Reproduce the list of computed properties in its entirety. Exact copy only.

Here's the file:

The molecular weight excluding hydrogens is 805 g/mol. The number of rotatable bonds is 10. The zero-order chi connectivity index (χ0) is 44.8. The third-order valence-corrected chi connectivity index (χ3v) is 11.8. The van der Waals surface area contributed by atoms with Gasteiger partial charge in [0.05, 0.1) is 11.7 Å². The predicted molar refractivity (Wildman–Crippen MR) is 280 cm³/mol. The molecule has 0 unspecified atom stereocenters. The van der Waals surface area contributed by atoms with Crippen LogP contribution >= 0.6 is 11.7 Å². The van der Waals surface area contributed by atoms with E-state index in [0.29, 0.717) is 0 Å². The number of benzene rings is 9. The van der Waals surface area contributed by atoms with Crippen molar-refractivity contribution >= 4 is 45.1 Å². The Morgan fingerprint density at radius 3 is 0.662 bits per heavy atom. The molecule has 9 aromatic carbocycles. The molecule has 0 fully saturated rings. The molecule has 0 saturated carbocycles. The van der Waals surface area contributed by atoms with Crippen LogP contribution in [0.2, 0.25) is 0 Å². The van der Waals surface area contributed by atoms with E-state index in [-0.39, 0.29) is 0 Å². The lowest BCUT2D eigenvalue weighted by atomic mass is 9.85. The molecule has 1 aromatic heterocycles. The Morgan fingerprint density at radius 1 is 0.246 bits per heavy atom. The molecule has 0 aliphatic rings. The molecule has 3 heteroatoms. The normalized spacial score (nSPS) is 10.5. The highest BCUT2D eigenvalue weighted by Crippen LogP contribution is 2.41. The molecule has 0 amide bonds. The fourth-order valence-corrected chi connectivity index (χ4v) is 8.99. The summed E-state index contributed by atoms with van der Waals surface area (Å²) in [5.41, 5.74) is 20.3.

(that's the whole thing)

The molecular weight excluding hydrogens is 805 g/mol. The number of rotatable bonds is 10. The zero-order chi connectivity index (χ0) is 44.8. The third-order valence-corrected chi connectivity index (χ3v) is 11.8. The van der Waals surface area contributed by atoms with Gasteiger partial charge in [0.05, 0.1) is 11.7 Å². The predicted molar refractivity (Wildman–Crippen MR) is 280 cm³/mol. The molecule has 0 unspecified atom stereocenters. The van der Waals surface area contributed by atoms with Crippen LogP contribution >= 0.6 is 11.7 Å². The van der Waals surface area contributed by atoms with E-state index in [0.29, 0.717) is 0 Å². The number of benzene rings is 9. The van der Waals surface area contributed by atoms with Crippen molar-refractivity contribution >= 4 is 45.1 Å². The Morgan fingerprint density at radius 3 is 0.662 bits per heavy atom. The molecule has 9 aromatic carbocycles. The molecule has 0 fully saturated rings. The molecule has 0 saturated carbocycles. The van der Waals surface area contributed by atoms with Crippen LogP contribution in [0.2, 0.25) is 0 Å². The van der Waals surface area contributed by atoms with E-state index in [-0.39, 0.29) is 0 Å². The lowest BCUT2D eigenvalue weighted by atomic mass is 9.85. The molecule has 1 aromatic heterocycles. The Morgan fingerprint density at radius 1 is 0.246 bits per heavy atom. The molecule has 0 aliphatic rings. The molecule has 3 heteroatoms. The normalized spacial score (nSPS) is 10.5. The highest BCUT2D eigenvalue weighted by Crippen LogP contribution is 2.41. The molecule has 0 amide bonds. The fourth-order valence-corrected chi connectivity index (χ4v) is 8.99. The summed E-state index contributed by atoms with van der Waals surface area (Å²) in [5.41, 5.74) is 20.3.